More than 140 water utility leaders from throughout the U.S. embarked on 352 meetings with members of Congress the week of March 20, 2016, to...
Vegetation to hold water on rooftops and pavement that lets it percolate into the ground instead of racing away through storm drains are some of the latest ways environmental engineers are trying to combat sprawling development and save water tables.
Such strategies are becoming increasingly prevalent as development covers more land with buildings and pavement, causing the water table to drop, drying up wells and streams.
"The water is not getting back into the soil, so it's not recharging the aquifers," said Maya K. van Rossum of the Delaware Riverkeeper Network in Washington Crossing. "When you're having rainfall, you have water dumped directly into the creek. This is why we've been hearing more and more in recent years about flooding, and drought. These problems have the same genesis."
Recent drought years have focused attention on how development spreading into rural areas affects groundwater supplies. When David E. Hess became secretary of the Pennsylvania Department of Environmental Protection a year ago, he declared water resources an urgent priority.
Any threat to groundwater poses problems for about 4.5 million Pennsylvanians who get water from wells and springs, and those who drill about 10,000 new wells every year. More than 100 communities in the Southeastern Pennsylvania Ground Water Protected Area depend on groundwater.
Homes are the biggest users, consuming nearly half the groundwater that is used, with the rest split almost evenly between industry and agriculture/mining.
Even when spreading development covers the land with pavement and concrete, some of the problems can now be avoided, environmental experts say.
Rob Traver, an associate professor of civil and environmental engineering at Villanova University, demonstrated, using a low area of sandy soil and vegetation near a campus parking lot.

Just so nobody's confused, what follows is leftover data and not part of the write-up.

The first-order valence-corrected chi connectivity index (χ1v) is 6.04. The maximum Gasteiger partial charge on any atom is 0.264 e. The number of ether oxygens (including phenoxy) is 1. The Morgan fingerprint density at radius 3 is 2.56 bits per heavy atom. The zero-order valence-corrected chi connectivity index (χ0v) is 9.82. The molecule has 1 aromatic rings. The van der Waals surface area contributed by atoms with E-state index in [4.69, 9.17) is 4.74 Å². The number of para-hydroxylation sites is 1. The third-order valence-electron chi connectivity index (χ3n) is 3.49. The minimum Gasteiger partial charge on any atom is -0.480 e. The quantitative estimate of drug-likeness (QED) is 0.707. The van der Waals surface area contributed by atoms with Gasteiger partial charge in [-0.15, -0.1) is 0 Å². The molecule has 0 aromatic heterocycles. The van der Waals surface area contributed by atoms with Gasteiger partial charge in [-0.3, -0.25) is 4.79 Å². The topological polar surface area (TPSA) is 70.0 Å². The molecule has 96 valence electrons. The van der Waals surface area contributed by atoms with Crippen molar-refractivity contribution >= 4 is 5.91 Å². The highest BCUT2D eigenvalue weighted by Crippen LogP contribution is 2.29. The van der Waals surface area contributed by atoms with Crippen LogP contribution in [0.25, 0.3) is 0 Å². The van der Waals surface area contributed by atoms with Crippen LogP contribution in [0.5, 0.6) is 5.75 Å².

Formerly a small hill, it was excavated to a depth of 4 feet, the soil was mixed with sand, and the basin was filled back in to just below parking lot level.
Now rain and melting snow from the parking lot and a nearby basketball court drain into the basin, soak into the sandy soil and seep down into the groundwater. The parking lot's storm drains still would carry off any overflow, but Traver said in the several months since it was dug, the infiltration basin has absorbed all the rain, with no overflows.
Tom Cahill of Cahill Associates, an environmental consulting firm in West Chester, has been advocating such practices for years.
"In the current development patterns that we follow, we build structures and they are impervious; we surround them with asphalt, and that is impervious," Cahill said.
On land covered with trees and vegetation, only about 8 inches of a normal year's rainfall of about 45 inches in Pennsylvania runs off, he said.
"When we cover that with a rooftop or pavement, we turn all that rain into immediate runoff. Instead of the 8 to 9 inches of runoff we have 45 inches," Cahill said. "I usually show a community their favorite mall parking lot. I say, picture this area covered with 3 feet of water and you have an idea what it's done to the water balance of the area."
That can change, Cahill said, with projects like a porous-pavement parking lot he helped design as a storage and staging area for new Mustang cars at Ford Rouge Center in Dearborn, Mich.
Porous asphalt or concrete lets stormwater through, flowing into a crushed stone bed where it seeps down into the ground. That can avoid the need for detention basins and channels and preserve wooded or swampy areas that would be scooped out for detention ponds. Morris Arboretum in Philadelphia has a similar parking lot.
On a big mall project, porous pavement can create a huge groundwater recharge area. "All the roof drains go into the underground bed, so there's no roof runoff," Cahill said. "The best measure is to go out in the middle of a thunderstorm and to watch the water drain through."
The Ford plant also includes vegetated roof cover on a million-square-foot assembly plant. An existing storm drain system is retained to carry off any stormwater the roof and porous parking lot can't absorb.
Green roofs are widely used in Europe, particularly in some German cities. Chicago's City Hall, several Philadelphia buildings including the Fencing Academy of Philadelphia, and the Heinz 57 building in Pittsburgh have vegetated roof surfaces.